E-Learning Course EV Charging
E-Learning EV Charging Basics (25 min)
- System approaches on charging
- Charging standards
- Charging modes according to IEC 61851-1
- Charging Plugs
- Charging Dependency on the State-of-Charge (SOC)
- Bidirectional Charging
E-Learning Automated Charging (25 min)
- Nikola Tesla & Inductive Charging
- Types of Inductive Charging
- Inductive Charging Layout & Efficiency
- Auxiliary Functions
- Automative Conductive Charging, System Requirements and Process
E-Learning Charging Use Cases (15 min)
- Charging Use Cases: At Home
- Charging Use Cases: At Work
- Charging Use Cases: At A Shop
- Charging Use Cases: At Travels
- Charging Use Cases: Vehicle to Device
E-Learning Grid Interaction (20 min)
- Electric Vehicles & Renewable Energies
- Energy Production, Consumption and Pricing
- Regional Power Generation
E-Learning Communication in EV Charging: Pilot Signal & Duty Cycle (25 min)
- Pilot Signal
- Duty Cycle
- Relation Duty Cycle – Current
- Inside the EV
E-Learning Communication in EV Charging: High Level Communication (20 min)
- OSI Model
- Physical Layer
- Data Link Layer
The target of this course is to first introduce the learner to all important aspects of electric vehicle charging and then educate them about the more advanced topic of communication in electric vehicle charging.
This course offers information for anyone who is new to the topic of EV charging. It is suitable for managers as well as programmers and engineers, as the first e-learnings cover important basics and the last two e-learnings include more detailed information.
What Does Electric Charging Mean for Vehicles?
An important aspect of electric vehicle charging is the communication between a charging station or wallbox and a vehicle. The goal is the controlled transfer of energy between the two parties. This charging process can take place via alternating or direct current. With alternating current, the simplest method is to charge via the common household socket. However, this only provides you with low power. An alternative is a wallbox. While also working with alternating current, a wallbox however has much more power. This is similar to an AC charging station. Another option is charging via a DC charging station. It provides even more charging power, as it can charge the battery directly.
Why Is Electric Charging Needed?
Fundamentally, an electric vehicle needs electrical energy to be able to drive. This topic is not only important for those who provide the charging infrastructure – the manufacturers of wallboxes and charging columns – but also for the developers of electric vehicles, in other words, the car manufacturers. These two sides must be able to communicate and share the parameters of the charging process.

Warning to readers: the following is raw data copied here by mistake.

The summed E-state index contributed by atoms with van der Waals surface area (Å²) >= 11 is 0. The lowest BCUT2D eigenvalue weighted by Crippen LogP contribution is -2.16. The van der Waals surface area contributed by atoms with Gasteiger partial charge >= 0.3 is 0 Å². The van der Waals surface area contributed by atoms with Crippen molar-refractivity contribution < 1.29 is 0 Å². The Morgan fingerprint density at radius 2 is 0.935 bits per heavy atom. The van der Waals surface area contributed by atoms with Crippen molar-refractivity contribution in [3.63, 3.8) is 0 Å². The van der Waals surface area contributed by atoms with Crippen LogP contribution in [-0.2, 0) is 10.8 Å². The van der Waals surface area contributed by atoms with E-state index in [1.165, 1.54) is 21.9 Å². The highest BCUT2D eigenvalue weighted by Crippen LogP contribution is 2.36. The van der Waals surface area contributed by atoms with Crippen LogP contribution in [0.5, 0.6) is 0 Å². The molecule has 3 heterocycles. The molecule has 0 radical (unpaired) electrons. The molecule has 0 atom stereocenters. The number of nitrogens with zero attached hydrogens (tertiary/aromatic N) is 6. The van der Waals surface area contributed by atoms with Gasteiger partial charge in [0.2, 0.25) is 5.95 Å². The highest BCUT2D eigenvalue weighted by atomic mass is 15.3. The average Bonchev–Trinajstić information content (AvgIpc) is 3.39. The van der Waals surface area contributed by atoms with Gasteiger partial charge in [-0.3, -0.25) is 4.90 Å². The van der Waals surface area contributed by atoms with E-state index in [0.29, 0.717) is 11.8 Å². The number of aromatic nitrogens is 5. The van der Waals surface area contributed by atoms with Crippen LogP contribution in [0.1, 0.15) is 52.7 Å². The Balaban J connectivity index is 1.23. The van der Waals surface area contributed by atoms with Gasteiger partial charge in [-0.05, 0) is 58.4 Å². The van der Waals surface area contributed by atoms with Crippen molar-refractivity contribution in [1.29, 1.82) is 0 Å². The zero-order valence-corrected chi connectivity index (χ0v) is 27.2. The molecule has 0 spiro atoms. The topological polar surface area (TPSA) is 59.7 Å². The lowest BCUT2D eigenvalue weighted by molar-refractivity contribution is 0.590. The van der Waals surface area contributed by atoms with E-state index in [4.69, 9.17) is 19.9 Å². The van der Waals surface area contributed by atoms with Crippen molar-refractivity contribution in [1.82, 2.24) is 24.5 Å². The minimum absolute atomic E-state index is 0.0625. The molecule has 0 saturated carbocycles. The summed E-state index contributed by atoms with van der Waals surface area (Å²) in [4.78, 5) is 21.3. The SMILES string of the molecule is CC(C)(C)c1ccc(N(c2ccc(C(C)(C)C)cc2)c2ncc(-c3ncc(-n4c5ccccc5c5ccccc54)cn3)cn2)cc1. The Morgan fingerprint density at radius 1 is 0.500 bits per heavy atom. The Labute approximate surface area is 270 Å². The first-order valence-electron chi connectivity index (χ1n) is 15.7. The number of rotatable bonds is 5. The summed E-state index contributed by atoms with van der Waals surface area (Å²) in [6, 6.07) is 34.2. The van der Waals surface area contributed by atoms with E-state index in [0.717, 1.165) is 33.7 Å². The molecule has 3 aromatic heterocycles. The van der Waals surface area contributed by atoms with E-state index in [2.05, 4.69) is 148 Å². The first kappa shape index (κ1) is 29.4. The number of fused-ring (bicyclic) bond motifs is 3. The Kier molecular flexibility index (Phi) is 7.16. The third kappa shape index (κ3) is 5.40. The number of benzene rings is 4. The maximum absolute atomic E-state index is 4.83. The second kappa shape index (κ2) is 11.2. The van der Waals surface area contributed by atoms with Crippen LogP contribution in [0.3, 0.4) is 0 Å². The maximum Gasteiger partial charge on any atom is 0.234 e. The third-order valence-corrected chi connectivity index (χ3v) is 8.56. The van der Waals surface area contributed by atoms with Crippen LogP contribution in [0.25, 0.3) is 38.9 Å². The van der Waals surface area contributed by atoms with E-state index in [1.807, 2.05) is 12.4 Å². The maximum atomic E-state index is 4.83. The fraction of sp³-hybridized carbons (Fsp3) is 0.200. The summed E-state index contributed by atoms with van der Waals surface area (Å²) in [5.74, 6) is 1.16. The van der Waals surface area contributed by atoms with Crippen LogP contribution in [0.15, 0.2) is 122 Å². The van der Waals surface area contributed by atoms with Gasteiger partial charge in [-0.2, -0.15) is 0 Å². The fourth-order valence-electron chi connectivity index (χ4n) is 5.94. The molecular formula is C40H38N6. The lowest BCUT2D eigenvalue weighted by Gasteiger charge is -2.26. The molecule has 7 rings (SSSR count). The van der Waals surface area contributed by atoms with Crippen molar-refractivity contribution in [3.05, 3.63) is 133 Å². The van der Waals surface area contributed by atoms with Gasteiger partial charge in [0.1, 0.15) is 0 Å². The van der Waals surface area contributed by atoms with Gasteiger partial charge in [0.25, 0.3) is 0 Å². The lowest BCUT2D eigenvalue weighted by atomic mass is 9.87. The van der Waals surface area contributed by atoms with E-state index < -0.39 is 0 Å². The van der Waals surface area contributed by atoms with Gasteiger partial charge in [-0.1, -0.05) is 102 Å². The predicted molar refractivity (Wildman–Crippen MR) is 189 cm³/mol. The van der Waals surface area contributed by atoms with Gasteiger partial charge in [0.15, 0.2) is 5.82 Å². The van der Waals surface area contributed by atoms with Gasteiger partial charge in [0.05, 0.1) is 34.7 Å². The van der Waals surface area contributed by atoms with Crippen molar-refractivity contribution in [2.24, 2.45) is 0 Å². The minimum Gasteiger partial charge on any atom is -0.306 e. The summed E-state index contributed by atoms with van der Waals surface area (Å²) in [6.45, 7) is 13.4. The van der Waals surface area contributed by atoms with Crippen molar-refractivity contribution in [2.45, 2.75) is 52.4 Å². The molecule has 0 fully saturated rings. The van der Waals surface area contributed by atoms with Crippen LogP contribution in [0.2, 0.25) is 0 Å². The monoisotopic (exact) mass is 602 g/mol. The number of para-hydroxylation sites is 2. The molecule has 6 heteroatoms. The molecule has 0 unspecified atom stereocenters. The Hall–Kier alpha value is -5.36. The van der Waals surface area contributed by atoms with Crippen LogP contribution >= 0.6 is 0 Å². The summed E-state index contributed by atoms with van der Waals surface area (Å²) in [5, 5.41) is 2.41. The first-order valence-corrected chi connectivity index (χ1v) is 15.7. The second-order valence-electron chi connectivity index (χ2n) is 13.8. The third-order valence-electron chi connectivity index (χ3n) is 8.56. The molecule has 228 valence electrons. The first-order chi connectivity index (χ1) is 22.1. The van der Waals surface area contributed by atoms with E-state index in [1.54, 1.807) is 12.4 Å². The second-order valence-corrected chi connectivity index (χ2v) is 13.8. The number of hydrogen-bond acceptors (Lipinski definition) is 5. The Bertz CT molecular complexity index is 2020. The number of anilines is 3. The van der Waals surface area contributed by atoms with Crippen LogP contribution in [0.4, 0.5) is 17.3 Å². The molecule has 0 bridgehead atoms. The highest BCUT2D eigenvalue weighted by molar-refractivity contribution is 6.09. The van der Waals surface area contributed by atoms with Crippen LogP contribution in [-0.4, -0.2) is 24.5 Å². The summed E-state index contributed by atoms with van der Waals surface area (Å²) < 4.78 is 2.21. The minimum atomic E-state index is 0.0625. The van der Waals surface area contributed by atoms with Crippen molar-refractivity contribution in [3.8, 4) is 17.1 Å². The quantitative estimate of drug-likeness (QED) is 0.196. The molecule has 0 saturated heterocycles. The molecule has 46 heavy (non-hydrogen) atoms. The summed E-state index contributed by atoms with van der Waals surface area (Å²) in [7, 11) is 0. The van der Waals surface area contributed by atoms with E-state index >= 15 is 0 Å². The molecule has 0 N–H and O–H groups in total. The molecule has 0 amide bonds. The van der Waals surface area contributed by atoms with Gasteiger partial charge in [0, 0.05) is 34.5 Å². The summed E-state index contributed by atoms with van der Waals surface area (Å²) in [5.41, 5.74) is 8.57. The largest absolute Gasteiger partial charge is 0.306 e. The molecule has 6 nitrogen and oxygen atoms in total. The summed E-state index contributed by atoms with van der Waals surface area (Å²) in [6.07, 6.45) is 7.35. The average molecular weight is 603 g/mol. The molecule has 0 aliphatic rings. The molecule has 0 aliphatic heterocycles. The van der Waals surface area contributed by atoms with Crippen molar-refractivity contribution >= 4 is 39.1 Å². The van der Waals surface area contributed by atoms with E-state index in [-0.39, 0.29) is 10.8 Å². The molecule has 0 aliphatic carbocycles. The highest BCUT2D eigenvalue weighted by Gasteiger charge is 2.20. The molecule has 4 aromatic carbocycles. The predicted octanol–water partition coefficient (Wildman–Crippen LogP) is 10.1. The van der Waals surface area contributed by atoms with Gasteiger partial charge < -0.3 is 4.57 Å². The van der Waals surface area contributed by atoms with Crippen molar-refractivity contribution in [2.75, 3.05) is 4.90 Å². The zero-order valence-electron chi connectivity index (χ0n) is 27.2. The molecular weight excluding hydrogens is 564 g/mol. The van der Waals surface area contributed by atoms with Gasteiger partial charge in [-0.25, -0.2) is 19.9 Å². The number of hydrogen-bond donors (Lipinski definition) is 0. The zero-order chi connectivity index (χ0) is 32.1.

Electric vehicle charging is becoming an increasingly important topic, in particular with a focus on the energy revolution. That is why charging standards have been developed in the last years. For instance, there is CHAdeMO in Japan and ISO 15118/IEC 62196 in Europe, but the development has not been completed yet. Currently, the standards are not optimally coordinated and there are some gaps in between. For example, only some charging stations can communicate with certain types of vehicles. This is a problem that is currently getting worse rather than better. The number of products entering the market is increasing and the range of solutions is expanding. Diversity and interoperability problems will be increasing as a result, until there is a consolidation and adaptation of the ISO standard. However, it will take some time before this happens, and all charging stations that have been installed so far will not meet such a standard.
How Is Electric Charging Related to Embedded Systems?
Embedded systems are specific electronics, which are provided with the software that runs exclusively on this hardware. For electric charging, embedded systems are used both at the charging and vehicle sides. These handle the controlling and monitoring of the power section during the charging process as well as the low level and high-level communication between the parties.
What Can You Learn About Electric Charging in the Embedded Academy E-Learnings?
The e-learnings of this course introduce the user to the field of EV charging.
First of all, the reader is made familiar with the basics of EV charging (charging modes, standards, levels). Afterwards, one e-learning focusses in particular on automated charging. To place EV charging into relation to our everyday life, use cases of EV charging are discussed as well. Moreover, it is also important to be informed about the grid interaction, which includes topics such as energy production and green energy.
The focus of the next two e-learnings is then on communication in electric vehicle charging. Therefore, first the concepts of the pilot signal and the duty cycle are introduced, before the communication mechanisms are described, which are low-level and high-level communication. Low level communication is, roughly speaking, the basic handshake, while high-level communication involves the transmission of much more data – including encrypted data.